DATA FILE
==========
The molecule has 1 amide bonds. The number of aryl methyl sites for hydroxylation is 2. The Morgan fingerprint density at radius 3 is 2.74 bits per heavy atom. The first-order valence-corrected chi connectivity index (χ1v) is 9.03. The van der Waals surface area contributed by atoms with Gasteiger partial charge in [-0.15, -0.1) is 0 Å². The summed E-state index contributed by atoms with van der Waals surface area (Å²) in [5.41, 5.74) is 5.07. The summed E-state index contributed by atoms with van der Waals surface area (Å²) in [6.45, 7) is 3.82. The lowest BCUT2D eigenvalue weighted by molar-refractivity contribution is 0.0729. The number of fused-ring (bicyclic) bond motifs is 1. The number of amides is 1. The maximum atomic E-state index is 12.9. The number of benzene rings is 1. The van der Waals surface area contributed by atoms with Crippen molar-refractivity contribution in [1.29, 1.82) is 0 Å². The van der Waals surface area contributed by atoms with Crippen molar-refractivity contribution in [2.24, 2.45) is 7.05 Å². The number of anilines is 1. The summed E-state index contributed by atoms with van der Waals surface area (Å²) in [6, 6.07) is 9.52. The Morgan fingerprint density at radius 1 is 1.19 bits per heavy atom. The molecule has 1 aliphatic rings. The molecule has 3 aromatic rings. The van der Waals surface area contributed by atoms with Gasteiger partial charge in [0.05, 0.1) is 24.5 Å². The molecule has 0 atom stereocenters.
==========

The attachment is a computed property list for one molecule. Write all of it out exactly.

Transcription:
The molecule has 1 amide bonds. The number of aryl methyl sites for hydroxylation is 2. The Morgan fingerprint density at radius 3 is 2.74 bits per heavy atom. The first-order valence-corrected chi connectivity index (χ1v) is 9.03. The van der Waals surface area contributed by atoms with Gasteiger partial charge in [-0.15, -0.1) is 0 Å². The summed E-state index contributed by atoms with van der Waals surface area (Å²) in [5.41, 5.74) is 5.07. The summed E-state index contributed by atoms with van der Waals surface area (Å²) in [6.45, 7) is 3.82. The lowest BCUT2D eigenvalue weighted by molar-refractivity contribution is 0.0729. The number of fused-ring (bicyclic) bond motifs is 1. The number of amides is 1. The maximum atomic E-state index is 12.9. The number of benzene rings is 1. The van der Waals surface area contributed by atoms with Crippen molar-refractivity contribution in [1.29, 1.82) is 0 Å². The van der Waals surface area contributed by atoms with Crippen molar-refractivity contribution in [2.24, 2.45) is 7.05 Å². The number of anilines is 1. The summed E-state index contributed by atoms with van der Waals surface area (Å²) in [6, 6.07) is 9.52. The Morgan fingerprint density at radius 1 is 1.19 bits per heavy atom. The molecule has 1 aliphatic rings. The molecule has 3 aromatic rings. The van der Waals surface area contributed by atoms with Gasteiger partial charge in [0.05, 0.1) is 24.5 Å². The molecule has 0 atom stereocenters.